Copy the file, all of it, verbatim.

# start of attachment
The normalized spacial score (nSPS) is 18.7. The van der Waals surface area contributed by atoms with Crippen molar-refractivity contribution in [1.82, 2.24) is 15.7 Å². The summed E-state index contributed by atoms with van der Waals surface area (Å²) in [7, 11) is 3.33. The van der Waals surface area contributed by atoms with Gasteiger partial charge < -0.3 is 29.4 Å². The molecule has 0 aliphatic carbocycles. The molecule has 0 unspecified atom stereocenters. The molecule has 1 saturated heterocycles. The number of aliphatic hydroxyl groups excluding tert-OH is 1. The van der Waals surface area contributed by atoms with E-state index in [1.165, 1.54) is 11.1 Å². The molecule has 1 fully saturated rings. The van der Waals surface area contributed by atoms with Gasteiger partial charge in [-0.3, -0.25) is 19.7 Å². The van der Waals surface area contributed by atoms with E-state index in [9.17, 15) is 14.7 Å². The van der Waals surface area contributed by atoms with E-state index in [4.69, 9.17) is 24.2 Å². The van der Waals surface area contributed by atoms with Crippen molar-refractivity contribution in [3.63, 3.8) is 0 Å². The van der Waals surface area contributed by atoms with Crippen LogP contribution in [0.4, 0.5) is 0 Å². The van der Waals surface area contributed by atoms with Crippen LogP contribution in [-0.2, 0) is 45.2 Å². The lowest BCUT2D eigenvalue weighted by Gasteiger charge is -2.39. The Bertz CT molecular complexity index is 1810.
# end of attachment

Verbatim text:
The normalized spacial score (nSPS) is 18.7. The van der Waals surface area contributed by atoms with Crippen molar-refractivity contribution in [1.82, 2.24) is 15.7 Å². The summed E-state index contributed by atoms with van der Waals surface area (Å²) in [7, 11) is 3.33. The van der Waals surface area contributed by atoms with Gasteiger partial charge < -0.3 is 29.4 Å². The molecule has 0 aliphatic carbocycles. The molecule has 0 unspecified atom stereocenters. The molecule has 1 saturated heterocycles. The number of aliphatic hydroxyl groups excluding tert-OH is 1. The van der Waals surface area contributed by atoms with E-state index in [1.165, 1.54) is 11.1 Å². The molecule has 1 fully saturated rings. The van der Waals surface area contributed by atoms with Gasteiger partial charge in [-0.3, -0.25) is 19.7 Å². The van der Waals surface area contributed by atoms with E-state index in [9.17, 15) is 14.7 Å². The van der Waals surface area contributed by atoms with E-state index in [4.69, 9.17) is 24.2 Å². The van der Waals surface area contributed by atoms with Crippen molar-refractivity contribution in [3.63, 3.8) is 0 Å². The van der Waals surface area contributed by atoms with Crippen LogP contribution in [0.4, 0.5) is 0 Å². The van der Waals surface area contributed by atoms with Crippen LogP contribution in [-0.2, 0) is 45.2 Å². The lowest BCUT2D eigenvalue weighted by Gasteiger charge is -2.39. The Bertz CT molecular complexity index is 1810.